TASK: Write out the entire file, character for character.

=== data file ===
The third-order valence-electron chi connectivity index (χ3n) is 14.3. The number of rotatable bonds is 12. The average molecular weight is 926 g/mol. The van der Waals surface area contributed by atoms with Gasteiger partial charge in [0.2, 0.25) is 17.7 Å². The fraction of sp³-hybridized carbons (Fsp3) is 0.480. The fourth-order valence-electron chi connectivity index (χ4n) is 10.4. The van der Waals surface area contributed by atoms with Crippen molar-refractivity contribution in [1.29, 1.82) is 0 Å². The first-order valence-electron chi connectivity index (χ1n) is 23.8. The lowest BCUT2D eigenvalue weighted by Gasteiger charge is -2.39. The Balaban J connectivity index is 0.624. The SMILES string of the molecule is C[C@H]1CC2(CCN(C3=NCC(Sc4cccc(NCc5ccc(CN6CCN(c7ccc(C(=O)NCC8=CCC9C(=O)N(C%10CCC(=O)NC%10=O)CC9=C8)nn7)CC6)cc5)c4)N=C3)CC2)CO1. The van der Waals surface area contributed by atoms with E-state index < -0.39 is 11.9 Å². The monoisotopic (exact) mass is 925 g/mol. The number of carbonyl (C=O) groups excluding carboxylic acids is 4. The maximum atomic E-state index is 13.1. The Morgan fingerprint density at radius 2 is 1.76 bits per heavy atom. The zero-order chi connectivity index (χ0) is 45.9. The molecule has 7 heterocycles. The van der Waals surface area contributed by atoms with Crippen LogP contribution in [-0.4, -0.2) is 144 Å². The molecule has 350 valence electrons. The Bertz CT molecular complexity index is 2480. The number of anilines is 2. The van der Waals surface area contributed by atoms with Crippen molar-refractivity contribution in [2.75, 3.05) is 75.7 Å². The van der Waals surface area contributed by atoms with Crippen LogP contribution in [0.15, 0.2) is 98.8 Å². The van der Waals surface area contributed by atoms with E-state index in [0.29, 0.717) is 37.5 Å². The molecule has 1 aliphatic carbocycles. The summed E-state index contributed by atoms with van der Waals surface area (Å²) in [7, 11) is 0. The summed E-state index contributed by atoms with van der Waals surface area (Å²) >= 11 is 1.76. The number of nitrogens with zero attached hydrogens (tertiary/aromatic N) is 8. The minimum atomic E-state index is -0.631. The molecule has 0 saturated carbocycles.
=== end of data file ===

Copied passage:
The third-order valence-electron chi connectivity index (χ3n) is 14.3. The number of rotatable bonds is 12. The average molecular weight is 926 g/mol. The van der Waals surface area contributed by atoms with Gasteiger partial charge in [0.2, 0.25) is 17.7 Å². The fraction of sp³-hybridized carbons (Fsp3) is 0.480. The fourth-order valence-electron chi connectivity index (χ4n) is 10.4. The van der Waals surface area contributed by atoms with Crippen molar-refractivity contribution in [1.29, 1.82) is 0 Å². The first-order valence-electron chi connectivity index (χ1n) is 23.8. The lowest BCUT2D eigenvalue weighted by Gasteiger charge is -2.39. The Balaban J connectivity index is 0.624. The SMILES string of the molecule is C[C@H]1CC2(CCN(C3=NCC(Sc4cccc(NCc5ccc(CN6CCN(c7ccc(C(=O)NCC8=CCC9C(=O)N(C%10CCC(=O)NC%10=O)CC9=C8)nn7)CC6)cc5)c4)N=C3)CC2)CO1. The van der Waals surface area contributed by atoms with E-state index < -0.39 is 11.9 Å². The monoisotopic (exact) mass is 925 g/mol. The number of carbonyl (C=O) groups excluding carboxylic acids is 4. The maximum atomic E-state index is 13.1. The Morgan fingerprint density at radius 2 is 1.76 bits per heavy atom. The zero-order chi connectivity index (χ0) is 45.9. The molecule has 7 heterocycles. The van der Waals surface area contributed by atoms with Crippen LogP contribution in [-0.4, -0.2) is 144 Å². The molecule has 350 valence electrons. The Bertz CT molecular complexity index is 2480. The number of anilines is 2. The van der Waals surface area contributed by atoms with Crippen molar-refractivity contribution in [2.75, 3.05) is 75.7 Å². The van der Waals surface area contributed by atoms with Crippen LogP contribution in [0.15, 0.2) is 98.8 Å². The van der Waals surface area contributed by atoms with E-state index in [0.29, 0.717) is 37.5 Å². The molecule has 1 aliphatic carbocycles. The summed E-state index contributed by atoms with van der Waals surface area (Å²) in [7, 11) is 0. The summed E-state index contributed by atoms with van der Waals surface area (Å²) >= 11 is 1.76. The number of nitrogens with zero attached hydrogens (tertiary/aromatic N) is 8. The minimum atomic E-state index is -0.631. The molecule has 0 saturated carbocycles.